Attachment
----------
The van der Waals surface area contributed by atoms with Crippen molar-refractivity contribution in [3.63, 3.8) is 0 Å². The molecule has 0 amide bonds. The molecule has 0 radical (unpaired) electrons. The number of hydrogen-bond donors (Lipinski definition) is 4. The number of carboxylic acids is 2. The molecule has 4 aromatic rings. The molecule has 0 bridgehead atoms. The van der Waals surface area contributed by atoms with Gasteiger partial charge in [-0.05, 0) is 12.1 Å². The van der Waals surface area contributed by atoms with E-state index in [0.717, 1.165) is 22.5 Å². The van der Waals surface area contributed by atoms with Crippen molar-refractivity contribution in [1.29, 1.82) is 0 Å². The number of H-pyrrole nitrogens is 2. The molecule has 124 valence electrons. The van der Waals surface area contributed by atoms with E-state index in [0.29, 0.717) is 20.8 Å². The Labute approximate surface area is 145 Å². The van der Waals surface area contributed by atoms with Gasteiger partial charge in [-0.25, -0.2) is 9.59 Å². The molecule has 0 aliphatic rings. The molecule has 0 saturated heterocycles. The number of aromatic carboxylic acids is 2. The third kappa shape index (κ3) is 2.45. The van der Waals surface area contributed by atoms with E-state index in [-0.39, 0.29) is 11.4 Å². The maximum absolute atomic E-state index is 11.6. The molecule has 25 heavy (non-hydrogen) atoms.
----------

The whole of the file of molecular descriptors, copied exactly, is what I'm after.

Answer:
The van der Waals surface area contributed by atoms with Crippen molar-refractivity contribution in [3.63, 3.8) is 0 Å². The molecule has 0 amide bonds. The molecule has 0 radical (unpaired) electrons. The number of hydrogen-bond donors (Lipinski definition) is 4. The number of carboxylic acids is 2. The molecule has 4 aromatic rings. The molecule has 0 bridgehead atoms. The van der Waals surface area contributed by atoms with Gasteiger partial charge in [-0.05, 0) is 12.1 Å². The van der Waals surface area contributed by atoms with E-state index in [0.717, 1.165) is 22.5 Å². The van der Waals surface area contributed by atoms with Crippen molar-refractivity contribution in [1.29, 1.82) is 0 Å². The number of H-pyrrole nitrogens is 2. The molecule has 124 valence electrons. The van der Waals surface area contributed by atoms with E-state index in [0.29, 0.717) is 20.8 Å². The Labute approximate surface area is 145 Å². The van der Waals surface area contributed by atoms with Gasteiger partial charge in [-0.25, -0.2) is 9.59 Å². The molecule has 0 aliphatic rings. The molecule has 0 saturated heterocycles. The number of aromatic carboxylic acids is 2. The third kappa shape index (κ3) is 2.45. The van der Waals surface area contributed by atoms with E-state index in [-0.39, 0.29) is 11.4 Å². The maximum absolute atomic E-state index is 11.6. The molecule has 25 heavy (non-hydrogen) atoms.